Buprenorphine patients with concurrent BZD medication showed inferior list learning during early OST (T1). This finding is in line with a recent study by Soyka et al. in which buprenorphine patients without other dependencies were also inferior to normal comparison participants in verbal learning . In a recent study by Loeber et al. no significant correlation was found between buprenorphine dose and verbal list learning performance . On the other hand, Lintzeris et al. have reported that buprenorphine in combination with the BZD diazepam impairs delayed verbal memory more than buprenorphine given alone . In sum, further studies of the possible "pure" buprenorphine effects or the additive negative effects of buprenorphine and BZDs on immediate verbal memory are needed.
Memory consolidation was examined by short- and long-term retention percentages. No significant group differences between patient groups and normal comparison group were observed in any condition. This is surprising because mu opioid receptor agonists and BZDs are known to negatively affect memory consolidation [47–50], However, our study is the first to study memory consolidation up to late memory consolidation that starts few hours after event occurrence [34, 35]. Further studies are needed to examine if the observation of no memory consolidation impairment among OD patients is due to development of tolerance to negative effects of these drugs. There is some evidence for tolerance to methadone's long-term effects on episodic memory . Tolerance for episodic memory impairing effects of BZDs, in general, are small , but among young individuals development of tolerance has been reported . The second possible explanation for no memory consolidation impairment is that negative effects of opioids given along with BZDs may be hard to detect without a change in drug status. This means a change from a relatively highly drugged state to a low or non-drugged state or reverse. It has been reported that state change from BZD drug to placebo condition may negatively affect on memory retrieval in comparison to continuous BZD condition .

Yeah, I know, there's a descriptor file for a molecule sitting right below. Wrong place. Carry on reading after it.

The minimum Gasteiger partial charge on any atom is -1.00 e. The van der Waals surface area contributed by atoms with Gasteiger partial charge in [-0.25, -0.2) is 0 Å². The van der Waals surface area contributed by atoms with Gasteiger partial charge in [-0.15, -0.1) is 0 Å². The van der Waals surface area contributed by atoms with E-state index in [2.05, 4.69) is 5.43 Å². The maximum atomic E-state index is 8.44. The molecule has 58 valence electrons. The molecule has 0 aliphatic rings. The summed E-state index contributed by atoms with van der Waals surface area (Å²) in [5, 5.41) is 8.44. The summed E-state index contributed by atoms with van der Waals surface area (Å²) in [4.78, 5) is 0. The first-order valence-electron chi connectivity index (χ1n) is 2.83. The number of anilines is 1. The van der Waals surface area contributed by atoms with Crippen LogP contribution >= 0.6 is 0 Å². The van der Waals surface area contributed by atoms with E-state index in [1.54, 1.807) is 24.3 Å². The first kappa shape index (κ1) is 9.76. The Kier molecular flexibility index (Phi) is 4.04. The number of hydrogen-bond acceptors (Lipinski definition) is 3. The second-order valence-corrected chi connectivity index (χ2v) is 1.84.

Analyses of long-term memory consolidation showed that among OST patients those with high memory complaints at T2 performed worse than those with low memory complaints in late memory consolidation assessed by free recall of the Memory for Persons Data items after a mean delay of six months. Of note here is the observation that there were no significant differences between high and low memory complainers on any background or other cognitive variables.
Self-rated memory problems were elevated among OD patients treated along with BZDs at both test points. Thus the patients feel that in regards to memory function their quality of life does not improve during the OST. Although OD patients often have both subjective and objective memory problems, few studies have addressed the relationship between subjective and objective memory function among patients with substance abuse problems [13, 55, 56]. In these studies patients' memory complaints have had small, if any, associations with their objective memory performance. In our study, though, moderate relationships were seen between subjective memory complaints and objective memory test performance, especially in late memory consolidation. Unfortunately, late memory consolidation deficit is not easily captured by standard neuropsychological assessment.